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Monday, November 15, 2010

The Reluctant Surfer

My computer has come to rule my life and I don't like it. I don't like checking my inbox every five seconds for new email. I don't like wading through hundreds of giveaway posts and sales blurbs in my Google dashboard to find interesting content to read. I don't like jumping from one site to another, hopping through words looking for the morsel I need. I don't like staring at a blank computer screen at 1 in the morning trying to find something worth saying so my blog pops up in your reader so you don't forget about me.

The computer age has had a drastic impact on how most of us spend our spare time. Who can fault the quest for more information, more input, more meat for our little gray cells to chew on? Too bad we're too busy jumping from one link to another to actually do anything of lasting consequence with all that information. The sad truth is that our brains are simply overwhelmed by all that information coming from all different directions at the same time. To make sense of any of it, you have to wear blinders to block out some of the irrelevant stuff.

What if the "irrelevant" stuff you are blocking out is your family? Or even just yourself?

What do we gain by opening 10 different tabs at one time in a browser and clicking between this site and that site, snatching up bits of conversation, chatter, mostly inanities here there and everywhere?

There will always be tidbits worth reading, but I find it interesting that with the apparent ease of finding any information you need, we are spending more and more time searching---where does the search end?

Here's a few tidbits to chew on:
  • You may have heard once upon a time that the human brain can only hold about 7 bits of info in its working memory at any given time...while this may be true, to actually do anything with the info, it would need to be fewer bits than that.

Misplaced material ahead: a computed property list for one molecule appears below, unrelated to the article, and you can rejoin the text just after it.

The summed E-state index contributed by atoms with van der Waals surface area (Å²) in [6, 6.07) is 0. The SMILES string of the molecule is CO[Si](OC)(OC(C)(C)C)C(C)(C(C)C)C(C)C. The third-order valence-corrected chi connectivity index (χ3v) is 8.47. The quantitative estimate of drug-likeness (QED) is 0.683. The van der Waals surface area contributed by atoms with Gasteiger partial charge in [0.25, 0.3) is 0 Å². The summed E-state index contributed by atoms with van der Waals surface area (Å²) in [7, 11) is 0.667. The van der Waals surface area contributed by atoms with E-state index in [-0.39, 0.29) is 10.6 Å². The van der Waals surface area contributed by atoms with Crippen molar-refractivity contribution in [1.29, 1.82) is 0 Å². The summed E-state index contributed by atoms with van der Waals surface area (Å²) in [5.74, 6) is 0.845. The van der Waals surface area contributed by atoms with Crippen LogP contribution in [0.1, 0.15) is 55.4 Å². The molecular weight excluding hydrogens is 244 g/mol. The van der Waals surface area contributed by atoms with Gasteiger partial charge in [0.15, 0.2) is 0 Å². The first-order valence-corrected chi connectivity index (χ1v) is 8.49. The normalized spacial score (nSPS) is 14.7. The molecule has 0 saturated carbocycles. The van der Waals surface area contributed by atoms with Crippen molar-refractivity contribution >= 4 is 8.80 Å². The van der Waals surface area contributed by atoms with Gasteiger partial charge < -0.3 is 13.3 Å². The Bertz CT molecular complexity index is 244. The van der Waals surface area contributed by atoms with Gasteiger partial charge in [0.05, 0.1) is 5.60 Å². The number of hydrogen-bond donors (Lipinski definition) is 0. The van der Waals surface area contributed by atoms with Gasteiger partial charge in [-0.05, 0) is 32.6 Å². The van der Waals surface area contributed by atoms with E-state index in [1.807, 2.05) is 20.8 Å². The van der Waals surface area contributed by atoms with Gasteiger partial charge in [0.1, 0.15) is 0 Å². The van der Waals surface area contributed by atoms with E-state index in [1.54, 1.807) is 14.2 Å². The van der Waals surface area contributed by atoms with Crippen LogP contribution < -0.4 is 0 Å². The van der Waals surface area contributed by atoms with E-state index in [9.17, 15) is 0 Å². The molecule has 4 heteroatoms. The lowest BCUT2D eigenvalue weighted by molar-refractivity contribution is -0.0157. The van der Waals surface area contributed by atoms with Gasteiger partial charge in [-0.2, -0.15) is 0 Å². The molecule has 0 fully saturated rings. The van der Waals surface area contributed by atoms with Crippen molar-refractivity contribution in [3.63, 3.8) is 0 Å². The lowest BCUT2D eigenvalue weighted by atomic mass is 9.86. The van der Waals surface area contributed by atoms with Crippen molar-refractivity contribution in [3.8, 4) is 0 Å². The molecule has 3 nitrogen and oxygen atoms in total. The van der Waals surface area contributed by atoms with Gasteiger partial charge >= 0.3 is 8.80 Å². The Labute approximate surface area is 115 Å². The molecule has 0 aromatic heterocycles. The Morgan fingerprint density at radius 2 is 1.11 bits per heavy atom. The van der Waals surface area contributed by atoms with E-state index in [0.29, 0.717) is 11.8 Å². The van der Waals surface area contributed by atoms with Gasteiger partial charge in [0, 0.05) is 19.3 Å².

• That every time you come across a link in something you're reading online, you're brain has to decide whether to follow it---just making this split-second decision is enough to interrupt the average person's train of thought and reduce comprehension.
  • When you switch back and forth between one task and another, your brain has to keep switching info that is in your working memory to your long-term memory and vice versa---you need to reacquaint yourself with what you are doing. So, if you stop to check your email every 5 minutes, you probably won't get very much done.
Want to know more about what the internet is doing to your brain, check out Nicholas Carr's The Shallows from your library...it'll open your eyes.

This is an unsolicited, uncompensated post. I'm reading this book, amid my constant interruptions in life---it's slow going since I can only keep about 3-4 bits of info in my working memory at any given time.

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